Book Review: Little Women by Louisa May Alcott

Book Review: Little Women by Louisa May AlcottLittle Women by Louisa May Alcott
Narrator: Andrea Emmes
Series: Little Women #1
Published by Listen2aBook.com on 08-16-16
Genres: Classics
Length: 17 hrs and 36 mins
Format: Audiobook
Source: Narrator
Goodreads
Overal Rating: four-half-stars

Following the lives of four sisters on a journey out of adolescence, Louisa May Alcott's Little Women explores the difficulties associated with gender roles in a Post-Civil War America.

I received a copy of this book in audio format from the narrator in exchange for an honest review.

This is the story of four sisters: Meg, Jo, Beth, and Amy; and how their lives are affected by the time they live in. We witness from the time when they are still teenagers until they reach early adulthood. They will find many setbacks but they will also have great joy, and will learn and work hard to find their place in life.

My first encounter with this story was when I was child. It was an abridged version with illustrations which belonged to my mother and aunts, and was kept at my grandma’s house. I never read the unabridged version, so when Andrea Emmes was looking for reviewers, I could not let pass the opportunity of listening to this great classic.

I was first taken aback by the total duration, more than seventeen hours, but it was worth the listen. The book was first published in 1868, and it reflected the changing society and ways of the time. It is a beautifully written book, and each sentence is a total delight.

The characters are extremely well depicted, and while their talking feels a bit too formal, due to the time when the book was written, they are feel real and fully fleshed. I really cared for them and suffered with them along the way. I think one of the favorite for many people is Jo. I felt extremely moved by her personality, her actions, and the sacrifices she had to endure. All four sisters were very different and each had her own personality. It was like having four new friends and I already miss them.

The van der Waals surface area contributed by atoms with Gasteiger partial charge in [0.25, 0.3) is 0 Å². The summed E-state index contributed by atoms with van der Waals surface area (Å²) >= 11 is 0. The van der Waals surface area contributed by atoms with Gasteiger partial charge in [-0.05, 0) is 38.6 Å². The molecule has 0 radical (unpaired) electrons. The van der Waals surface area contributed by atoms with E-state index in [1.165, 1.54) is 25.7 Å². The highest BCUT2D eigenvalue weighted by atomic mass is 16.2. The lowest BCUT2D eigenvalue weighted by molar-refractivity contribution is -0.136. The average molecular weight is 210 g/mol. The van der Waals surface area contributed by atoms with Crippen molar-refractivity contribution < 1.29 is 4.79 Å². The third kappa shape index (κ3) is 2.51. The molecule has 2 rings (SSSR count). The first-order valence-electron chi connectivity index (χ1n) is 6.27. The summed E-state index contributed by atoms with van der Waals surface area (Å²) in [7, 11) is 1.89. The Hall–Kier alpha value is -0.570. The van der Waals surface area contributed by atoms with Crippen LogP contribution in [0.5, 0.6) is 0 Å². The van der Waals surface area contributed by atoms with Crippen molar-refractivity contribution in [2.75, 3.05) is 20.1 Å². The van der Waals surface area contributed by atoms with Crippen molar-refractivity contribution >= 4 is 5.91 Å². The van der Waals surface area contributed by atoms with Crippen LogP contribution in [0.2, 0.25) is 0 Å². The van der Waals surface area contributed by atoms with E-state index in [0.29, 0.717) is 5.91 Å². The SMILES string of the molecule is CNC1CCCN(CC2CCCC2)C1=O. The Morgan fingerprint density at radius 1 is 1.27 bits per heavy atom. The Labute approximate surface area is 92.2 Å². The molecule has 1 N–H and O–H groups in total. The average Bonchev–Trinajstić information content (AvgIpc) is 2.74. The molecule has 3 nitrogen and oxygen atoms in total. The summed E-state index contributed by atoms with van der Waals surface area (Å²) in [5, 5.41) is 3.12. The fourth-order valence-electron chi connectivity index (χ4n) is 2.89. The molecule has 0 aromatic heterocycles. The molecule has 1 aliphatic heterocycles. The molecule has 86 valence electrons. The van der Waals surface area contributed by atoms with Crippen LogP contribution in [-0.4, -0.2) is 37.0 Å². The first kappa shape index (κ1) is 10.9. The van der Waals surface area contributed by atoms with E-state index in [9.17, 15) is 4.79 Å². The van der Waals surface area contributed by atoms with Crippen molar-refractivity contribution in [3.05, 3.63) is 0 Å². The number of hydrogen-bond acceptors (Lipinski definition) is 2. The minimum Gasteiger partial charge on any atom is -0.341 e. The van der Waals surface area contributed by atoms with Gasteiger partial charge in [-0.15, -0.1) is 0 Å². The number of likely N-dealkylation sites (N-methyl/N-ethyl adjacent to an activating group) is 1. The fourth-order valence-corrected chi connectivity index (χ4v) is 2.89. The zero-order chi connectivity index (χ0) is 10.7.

The rhythm of the story is a bit slow at times, but we have to remember that the writing style of the 19th century was much different from the one nowadays. This kind of literature is meant to be savored slowly, enjoying every word and letting it change you through it.

There is some religious and moral talk in the book. I have to say that I expected more. It is true that it feels quite old fashioned, but Mrs. March’s lectures were quite revolutionary for the time. The only thing that bothered me was how Mr. Bhaer judged Jo about the stories she wrote for newspapers.

This is a very good book, but what made it an excellent experience was the wonderful narration by Andrea Emmes. I did not know her work, but she has become one of my favorite female narrators. She has captured and transmitted the characters emotions, and delivered different voices for all of them. Narrating a book with four main female characters is not an easy task, but Emmes was able to synthesize each sister’s personality and transmit this to the listener with the different colors and nuances.

Despite being the book written and published in the 19th century, I think it still has great value nowadays. While it would appeal to young girls of the time, I think nowadays it would be more appreciated among more seasoned readers, since the writing style is so different from the fast paced rhythm we are used to now. I have to say that I have found it quite soothing and inspiring.

Story (Plot)
four-stars
Narration
five-stars
Overall: four-half-stars
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